Hunters Want More Protection for Rocky Mountain Front

Hunters Want More Protection for Rocky Mountain Front
Hunters Want More Protection for Rocky Mountain Front
A coalition of hunters, ranchers, landowners and conservationists recently said that since hunters are spending more money each year hunting the Rocky Mountain Front, the area should receive more funding and protection.

The Coalition to Protect the Rocky Mountain Front cited data from the Montana Fish, Wildlife and Parks (FWP) which shows that Front hunters spent $9.8 million in 2006, an amount that grew to $10.4 million in 2008 -- during the heart of the recession.

In 2010 hunter spending held steady, at $10.1 million. Of that amount, more than $5 million was spent on big game and $4.8 million on upland birds.

"The numbers along the Front show public land hunting has not been as susceptible to the broader economic challenges facing other industries during the recent recession," said Randy Newberg, a Coalition panel member and host of the show “On Your Own Adventures,” in a Coalition conference call last week.

"Hunting is annually renewable," said another panel member, Stoney Burke of Choteau, Mont. "It is not boom and bust. It is a huge economic stimulus for these little communities along the Front."


Coalition member Ryan Busse said that "big game needs big country, and hunters across the nation know the Rocky Mountain Front has some of the best of that big country. "The state, federal, and private lands along the Front together make up some of the highest quality connected wildlife habitat in the lower 48 states and that translates into a vibrant economic engine.”


The Front is an almost magical area where the eastern edge of the northern Rocky Mountains abuts Montana's prairie grasslands. It's a huge area that runs 150 miles north-south from Marias Pass to Rogers Pass, and covers more than 418,000 acres of public land. That includes three state wildlife management areas, the western half of the Lewis and Clark National Forest, and other state, federal and private lands.


Ninety-eight percent of it is roadless, and immediately to the west of it is 1.5 million acres of designated wilderness.

It's also a wildlife bonanza. Huntable species include whitetails, elk, mule deer, bighorn sheep, mountain goats and upland birds. The Sun River elk herd is the second-largest migratory elk herd in the U.S., and the area's bighorn sheep have been the source of sheep transplants throughout the country.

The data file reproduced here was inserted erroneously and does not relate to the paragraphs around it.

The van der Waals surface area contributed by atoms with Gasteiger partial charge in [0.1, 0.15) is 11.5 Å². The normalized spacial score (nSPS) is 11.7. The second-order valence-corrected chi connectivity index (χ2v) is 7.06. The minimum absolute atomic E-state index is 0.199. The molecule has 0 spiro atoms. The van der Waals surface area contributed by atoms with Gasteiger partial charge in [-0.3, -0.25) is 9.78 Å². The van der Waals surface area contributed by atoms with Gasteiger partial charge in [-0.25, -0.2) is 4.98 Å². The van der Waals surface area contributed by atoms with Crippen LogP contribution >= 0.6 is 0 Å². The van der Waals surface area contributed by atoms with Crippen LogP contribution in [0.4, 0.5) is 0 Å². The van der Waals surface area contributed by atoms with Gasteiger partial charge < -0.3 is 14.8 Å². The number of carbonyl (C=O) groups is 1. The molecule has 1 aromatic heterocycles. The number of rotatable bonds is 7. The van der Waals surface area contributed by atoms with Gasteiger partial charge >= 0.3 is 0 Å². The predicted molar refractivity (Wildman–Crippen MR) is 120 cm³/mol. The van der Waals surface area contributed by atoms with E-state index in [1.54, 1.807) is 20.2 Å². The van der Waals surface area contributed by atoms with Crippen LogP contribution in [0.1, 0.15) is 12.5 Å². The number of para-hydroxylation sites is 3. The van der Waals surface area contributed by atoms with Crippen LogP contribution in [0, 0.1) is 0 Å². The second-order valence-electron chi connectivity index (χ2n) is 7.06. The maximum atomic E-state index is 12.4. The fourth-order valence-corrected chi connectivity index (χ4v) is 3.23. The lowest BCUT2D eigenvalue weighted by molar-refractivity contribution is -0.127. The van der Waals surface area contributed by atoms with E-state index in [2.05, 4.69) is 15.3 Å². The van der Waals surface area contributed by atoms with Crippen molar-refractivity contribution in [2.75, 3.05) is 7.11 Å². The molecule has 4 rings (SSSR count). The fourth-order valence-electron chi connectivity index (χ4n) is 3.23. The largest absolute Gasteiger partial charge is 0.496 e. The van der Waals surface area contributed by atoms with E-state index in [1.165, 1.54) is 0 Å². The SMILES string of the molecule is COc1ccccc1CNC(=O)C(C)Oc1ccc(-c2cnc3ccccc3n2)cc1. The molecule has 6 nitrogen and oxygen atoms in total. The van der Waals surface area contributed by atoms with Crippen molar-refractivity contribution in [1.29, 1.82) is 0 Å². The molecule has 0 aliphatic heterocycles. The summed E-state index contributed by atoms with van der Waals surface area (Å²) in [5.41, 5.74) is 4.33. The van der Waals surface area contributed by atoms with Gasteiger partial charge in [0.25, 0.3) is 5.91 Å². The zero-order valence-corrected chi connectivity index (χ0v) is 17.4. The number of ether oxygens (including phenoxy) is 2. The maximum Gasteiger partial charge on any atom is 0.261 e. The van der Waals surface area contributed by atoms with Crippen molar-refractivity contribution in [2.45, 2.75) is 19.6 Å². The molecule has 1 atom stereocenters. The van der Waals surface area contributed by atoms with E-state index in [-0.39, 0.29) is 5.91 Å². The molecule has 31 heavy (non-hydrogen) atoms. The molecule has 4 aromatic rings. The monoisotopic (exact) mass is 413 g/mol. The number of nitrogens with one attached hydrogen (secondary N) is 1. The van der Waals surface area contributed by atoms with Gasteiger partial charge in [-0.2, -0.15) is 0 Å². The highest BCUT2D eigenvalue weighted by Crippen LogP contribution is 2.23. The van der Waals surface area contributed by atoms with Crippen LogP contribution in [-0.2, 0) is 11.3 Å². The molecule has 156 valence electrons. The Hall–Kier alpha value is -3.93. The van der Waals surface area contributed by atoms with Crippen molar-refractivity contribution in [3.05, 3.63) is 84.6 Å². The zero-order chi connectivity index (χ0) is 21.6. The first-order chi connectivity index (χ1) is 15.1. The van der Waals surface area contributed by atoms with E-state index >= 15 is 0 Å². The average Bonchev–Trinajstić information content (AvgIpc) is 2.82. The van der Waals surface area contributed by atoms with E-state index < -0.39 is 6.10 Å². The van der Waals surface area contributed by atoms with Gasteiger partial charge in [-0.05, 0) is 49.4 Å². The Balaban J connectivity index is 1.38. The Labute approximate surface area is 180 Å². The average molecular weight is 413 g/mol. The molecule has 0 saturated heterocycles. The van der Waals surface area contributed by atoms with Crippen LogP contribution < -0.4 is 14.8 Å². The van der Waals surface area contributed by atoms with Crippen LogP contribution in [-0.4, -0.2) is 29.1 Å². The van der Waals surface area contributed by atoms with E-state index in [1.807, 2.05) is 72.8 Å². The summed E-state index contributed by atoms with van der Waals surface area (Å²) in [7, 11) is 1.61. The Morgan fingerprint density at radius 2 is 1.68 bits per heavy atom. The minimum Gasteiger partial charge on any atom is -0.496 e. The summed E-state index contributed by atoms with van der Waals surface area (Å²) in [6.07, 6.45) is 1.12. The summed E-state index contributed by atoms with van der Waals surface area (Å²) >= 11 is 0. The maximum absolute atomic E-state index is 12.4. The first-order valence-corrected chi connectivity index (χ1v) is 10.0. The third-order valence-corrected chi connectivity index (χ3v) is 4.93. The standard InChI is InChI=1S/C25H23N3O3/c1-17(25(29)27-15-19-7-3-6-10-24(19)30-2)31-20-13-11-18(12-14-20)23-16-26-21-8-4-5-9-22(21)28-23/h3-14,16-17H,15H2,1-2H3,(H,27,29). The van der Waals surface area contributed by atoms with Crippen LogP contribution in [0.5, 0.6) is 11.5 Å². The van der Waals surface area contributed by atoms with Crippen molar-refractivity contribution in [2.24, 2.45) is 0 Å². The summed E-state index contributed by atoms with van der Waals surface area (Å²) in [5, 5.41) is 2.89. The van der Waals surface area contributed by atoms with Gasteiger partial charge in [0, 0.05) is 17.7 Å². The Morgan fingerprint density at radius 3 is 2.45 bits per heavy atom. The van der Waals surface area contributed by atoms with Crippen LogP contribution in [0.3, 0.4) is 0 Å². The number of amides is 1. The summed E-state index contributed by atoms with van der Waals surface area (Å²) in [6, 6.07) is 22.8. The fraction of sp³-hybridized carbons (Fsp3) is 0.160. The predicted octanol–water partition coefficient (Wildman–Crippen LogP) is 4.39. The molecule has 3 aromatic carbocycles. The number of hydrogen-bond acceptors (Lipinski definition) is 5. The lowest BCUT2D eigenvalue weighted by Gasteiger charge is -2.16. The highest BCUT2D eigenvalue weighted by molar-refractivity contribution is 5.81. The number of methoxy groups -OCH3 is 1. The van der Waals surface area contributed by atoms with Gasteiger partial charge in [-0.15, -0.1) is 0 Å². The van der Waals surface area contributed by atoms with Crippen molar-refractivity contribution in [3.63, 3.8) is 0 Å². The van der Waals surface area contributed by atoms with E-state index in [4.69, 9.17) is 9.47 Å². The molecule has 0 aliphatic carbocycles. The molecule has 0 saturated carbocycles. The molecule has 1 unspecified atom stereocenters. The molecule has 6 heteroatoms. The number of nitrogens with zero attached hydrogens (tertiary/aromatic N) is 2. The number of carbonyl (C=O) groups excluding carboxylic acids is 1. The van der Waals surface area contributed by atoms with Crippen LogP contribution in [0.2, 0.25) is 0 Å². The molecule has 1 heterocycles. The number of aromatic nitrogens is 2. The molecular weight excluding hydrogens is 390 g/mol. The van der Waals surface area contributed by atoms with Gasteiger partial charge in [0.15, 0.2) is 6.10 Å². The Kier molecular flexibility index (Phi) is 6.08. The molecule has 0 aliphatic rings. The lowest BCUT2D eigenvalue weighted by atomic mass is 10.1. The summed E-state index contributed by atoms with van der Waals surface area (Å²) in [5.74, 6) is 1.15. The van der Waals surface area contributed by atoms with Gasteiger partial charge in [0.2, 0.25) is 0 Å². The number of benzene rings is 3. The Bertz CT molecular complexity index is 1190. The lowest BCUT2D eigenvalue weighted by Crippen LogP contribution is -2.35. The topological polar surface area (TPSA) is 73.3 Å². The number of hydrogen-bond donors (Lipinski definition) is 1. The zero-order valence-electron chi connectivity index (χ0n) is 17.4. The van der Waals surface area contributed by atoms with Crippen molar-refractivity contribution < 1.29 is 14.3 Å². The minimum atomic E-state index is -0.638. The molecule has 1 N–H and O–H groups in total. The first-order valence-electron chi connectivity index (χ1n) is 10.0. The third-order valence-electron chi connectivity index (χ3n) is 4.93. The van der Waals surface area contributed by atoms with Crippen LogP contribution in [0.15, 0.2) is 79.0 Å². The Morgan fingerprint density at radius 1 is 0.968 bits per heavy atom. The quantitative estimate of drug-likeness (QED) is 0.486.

In fact, the animal species now in the Front are basically the same (minus the bison) as they were when Lewis and Clark went through there 200 years ago.


Coalition member Joe Perry said Montana and the nation need an insurance policy that will help keep economic numbers strong by ensuring the Front is managed the same way it is now. He sees that policy coming by way of the proposed Rocky Mountain Front Heritage Act.

"The best thing sportsmen can do at this point is to support the Rocky Mountain Front Heritage Act," he said. "Right now, Congress is doing everything it can to eliminate common-sense conservation from public lands through bills designed to place every other use above the interests of Montana's hunters and anglers. The Heritage Act places sideboards on the Front to ensure that those habitats remain functioning and provide amazing hunter opportunity."

Ben Lamb, conservation director for the Montana Wildlife Federation, explained the proposed legislation this way:


"When you look at the history of the Rocky Mountain Front, starting in 1913 when the Montana state legislature established the Sun River Game Preserve in what is now the Bob Marshall Wilderness area, there's been a 100-year history of trying to make sure the Rocky Mountain Front stays wild country.

"From 1913 to 1947, when [the state] purchased a large chunk of winter range for elk, into the '70s when they added more [habitat], to 2005 when the [U.S. Fish and Wildlife Service] started the Rocky Mountain Conservation Program working with private landowners, now the need for the Heritage Act comes in.

"It's the last piece of the puzzle that needs to be put into place to protect these [game] herds," he told OutdoorChannel.com. "Anyplace where you can sustainably create $10 million in economic value, business people say that's your core competency.

“We need to protect that core competency, and that's really what [the proposed Heritage Act] does. It protects the lands hunters use the most.

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